Why the net pay anomaly matters

Adrian Boulding, Director of Policy, NOW: Pensions

One of the perks of saving into a pension is tax relief – extra money that Government pay into your pension. But, as a result of a wrinkle in the way tax relief is collected, some lower earners are missing out through no fault of their own.

This is due to the fact that there are two ways pension providers can collect tax relief – net pay and relief at source. For more information on the difference see here.

Members of pension schemes who don’t pay income tax, typically those earning less than £11,850 each year, are permitted to basic rate tax relief (20%) on pension contributions up to £2,880 a year. In practice this means that HMRC will top up a net contribution of £2,880 to a gross £3,600.

However, this tax relief is only available where the pension scheme operates on a relief at source basis or RAS for short. It is not available for schemes that operate a net pay arrangement.

Until April 2015, both the nil rate tax band and the auto enrolment earnings threshold were £10,000 pa. That meant that employees eligible for auto enrolment were also income tax payers, and therefore received tax relief regardless of which method of contribution their pension administrator adopted.

From April 2015, the auto enrolment earnings threshold remained at £10,000, but the nil rate tax band was increased to £10,600. It rose to £11,000 for the 2016/2017 tax year, £11,500 for the 2017/18 tax year and £11,850 for the 2018/19 tax year. This separation created a tax anomaly in that members with salaries between the two figures, who are more likely to be women, are disadvantaged under net pay arrangements.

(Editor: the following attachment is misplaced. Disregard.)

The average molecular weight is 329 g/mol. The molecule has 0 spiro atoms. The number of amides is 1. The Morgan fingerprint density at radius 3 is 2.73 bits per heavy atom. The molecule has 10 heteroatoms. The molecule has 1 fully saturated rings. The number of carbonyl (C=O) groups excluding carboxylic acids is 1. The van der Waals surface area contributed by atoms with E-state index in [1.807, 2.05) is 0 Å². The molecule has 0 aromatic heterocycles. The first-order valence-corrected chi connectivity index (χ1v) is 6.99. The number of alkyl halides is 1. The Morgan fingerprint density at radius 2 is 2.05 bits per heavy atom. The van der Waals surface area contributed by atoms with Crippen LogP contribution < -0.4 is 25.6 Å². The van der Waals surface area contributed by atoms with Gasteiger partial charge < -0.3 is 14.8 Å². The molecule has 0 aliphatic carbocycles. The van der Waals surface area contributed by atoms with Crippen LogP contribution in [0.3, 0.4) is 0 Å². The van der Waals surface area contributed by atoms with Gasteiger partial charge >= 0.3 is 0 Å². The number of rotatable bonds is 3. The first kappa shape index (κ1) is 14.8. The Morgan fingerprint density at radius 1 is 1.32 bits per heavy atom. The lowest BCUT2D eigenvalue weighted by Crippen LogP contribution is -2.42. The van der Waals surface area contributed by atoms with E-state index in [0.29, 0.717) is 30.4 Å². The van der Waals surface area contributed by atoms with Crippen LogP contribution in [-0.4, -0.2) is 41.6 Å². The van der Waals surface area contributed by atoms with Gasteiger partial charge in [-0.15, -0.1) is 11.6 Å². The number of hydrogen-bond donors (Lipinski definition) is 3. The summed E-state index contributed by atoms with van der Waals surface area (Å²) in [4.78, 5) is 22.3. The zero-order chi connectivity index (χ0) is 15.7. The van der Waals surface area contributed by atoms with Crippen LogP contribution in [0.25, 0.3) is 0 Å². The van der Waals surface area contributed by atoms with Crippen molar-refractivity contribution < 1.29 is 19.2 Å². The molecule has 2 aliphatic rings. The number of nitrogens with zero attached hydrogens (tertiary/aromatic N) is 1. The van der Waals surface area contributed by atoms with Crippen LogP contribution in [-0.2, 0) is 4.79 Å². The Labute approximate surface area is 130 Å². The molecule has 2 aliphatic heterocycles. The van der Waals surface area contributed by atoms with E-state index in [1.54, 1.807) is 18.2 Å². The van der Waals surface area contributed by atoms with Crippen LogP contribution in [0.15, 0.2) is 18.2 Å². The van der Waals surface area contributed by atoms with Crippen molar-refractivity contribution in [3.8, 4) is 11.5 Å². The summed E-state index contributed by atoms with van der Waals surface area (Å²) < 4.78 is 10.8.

For somebody earning £11,850, paying auto enrolment minimum contributions, the maximum they are missing out on in the current tax year is £38.91. But, as the nil rate tax band increases this will grow so that by 2020/21 when the nil rate tax band is expected to have risen to £12,500 savers could be missing out up to £5.00 every month.

While this is an issue only government can resolve, we don’t think it’s fair that our members should miss out. So, to make up this shortfall, we offer our members a ‘top up’ out of our own pocket.

We promote this top up via employers and advisers and there’s lots of information on our website including the simple online claim form. We also talk extensively about the top up in the annual benefit statements all members receive.

But, topping up members in this way isn’t a long term answer which is why a government solution is essential to ensure nobody misses out.

One solution could be for all net pay schemes to move to relief at source but, the introduction of the Scottish Rate of Income Tax in April has introduced a completely new level of complexity to the standard relief at source approach, and to the tax relief environment of auto enrolment in particular.

With Scottish income tax rates at 19%, 20%, 21%, 41% and 46% there are a significant number of income tax paying pension scheme members who aren’t receiving their full tax relief entitlement under a RAS arrangement. That’s because anyone in a RAS scheme who pays tax at rates higher than 20% has to make a separate individual claim to get their full tax relief. To add fuel to the flames, in April 2019 the Welsh Assembly will have the power to introduce their own income tax rates which could be different to both Scotland and England and Northern Ireland.

This is an issue only government can resolve and we continue to press for action as we believe it’s imperative that all savers are treated equally and receive the government benefits they are entitled to.

This entry was posted in Employers. Bookmark the permalink.




Comments are closed.